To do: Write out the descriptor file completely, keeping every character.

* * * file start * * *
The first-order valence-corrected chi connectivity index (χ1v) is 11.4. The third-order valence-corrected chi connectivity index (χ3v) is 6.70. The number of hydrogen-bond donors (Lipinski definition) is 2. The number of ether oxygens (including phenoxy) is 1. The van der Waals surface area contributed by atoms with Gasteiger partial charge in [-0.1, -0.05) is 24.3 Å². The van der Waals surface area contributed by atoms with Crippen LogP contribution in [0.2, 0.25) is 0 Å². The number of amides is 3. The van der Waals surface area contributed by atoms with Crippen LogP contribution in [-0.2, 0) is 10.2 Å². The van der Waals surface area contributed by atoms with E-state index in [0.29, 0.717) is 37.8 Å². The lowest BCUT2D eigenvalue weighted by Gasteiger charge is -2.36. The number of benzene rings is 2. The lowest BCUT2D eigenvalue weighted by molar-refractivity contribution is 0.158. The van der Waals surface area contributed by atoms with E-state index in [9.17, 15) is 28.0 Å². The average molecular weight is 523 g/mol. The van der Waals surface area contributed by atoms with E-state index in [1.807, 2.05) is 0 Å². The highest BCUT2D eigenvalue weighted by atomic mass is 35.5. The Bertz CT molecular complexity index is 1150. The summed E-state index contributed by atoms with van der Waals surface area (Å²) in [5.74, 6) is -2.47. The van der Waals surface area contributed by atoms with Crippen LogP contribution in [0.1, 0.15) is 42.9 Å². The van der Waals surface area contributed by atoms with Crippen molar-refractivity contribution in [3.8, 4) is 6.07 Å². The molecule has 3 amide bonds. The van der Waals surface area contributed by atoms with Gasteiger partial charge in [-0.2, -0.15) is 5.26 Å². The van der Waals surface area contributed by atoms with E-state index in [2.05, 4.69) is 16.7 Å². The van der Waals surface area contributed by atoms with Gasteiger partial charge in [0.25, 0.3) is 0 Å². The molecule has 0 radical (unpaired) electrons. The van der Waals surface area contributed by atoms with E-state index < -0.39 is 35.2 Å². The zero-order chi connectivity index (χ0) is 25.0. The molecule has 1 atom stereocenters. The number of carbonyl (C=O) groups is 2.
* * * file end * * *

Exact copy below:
The first-order valence-corrected chi connectivity index (χ1v) is 11.4. The third-order valence-corrected chi connectivity index (χ3v) is 6.70. The number of hydrogen-bond donors (Lipinski definition) is 2. The number of ether oxygens (including phenoxy) is 1. The van der Waals surface area contributed by atoms with Gasteiger partial charge in [-0.1, -0.05) is 24.3 Å². The van der Waals surface area contributed by atoms with Crippen LogP contribution in [0.2, 0.25) is 0 Å². The number of amides is 3. The van der Waals surface area contributed by atoms with Crippen LogP contribution in [-0.2, 0) is 10.2 Å². The van der Waals surface area contributed by atoms with E-state index in [0.29, 0.717) is 37.8 Å². The lowest BCUT2D eigenvalue weighted by Gasteiger charge is -2.36. The number of benzene rings is 2. The lowest BCUT2D eigenvalue weighted by molar-refractivity contribution is 0.158. The van der Waals surface area contributed by atoms with E-state index in [9.17, 15) is 28.0 Å². The average molecular weight is 523 g/mol. The van der Waals surface area contributed by atoms with E-state index in [1.807, 2.05) is 0 Å². The highest BCUT2D eigenvalue weighted by atomic mass is 35.5. The Bertz CT molecular complexity index is 1150. The summed E-state index contributed by atoms with van der Waals surface area (Å²) in [5.74, 6) is -2.47. The van der Waals surface area contributed by atoms with Crippen LogP contribution in [0.1, 0.15) is 42.9 Å². The van der Waals surface area contributed by atoms with Crippen molar-refractivity contribution in [3.8, 4) is 6.07 Å². The molecule has 3 amide bonds. The van der Waals surface area contributed by atoms with Gasteiger partial charge in [-0.2, -0.15) is 5.26 Å². The van der Waals surface area contributed by atoms with E-state index in [2.05, 4.69) is 16.7 Å². The van der Waals surface area contributed by atoms with Gasteiger partial charge in [0.25, 0.3) is 0 Å². The molecule has 0 radical (unpaired) electrons. The van der Waals surface area contributed by atoms with E-state index < -0.39 is 35.2 Å². The zero-order chi connectivity index (χ0) is 25.0. The molecule has 1 atom stereocenters. The number of carbonyl (C=O) groups is 2.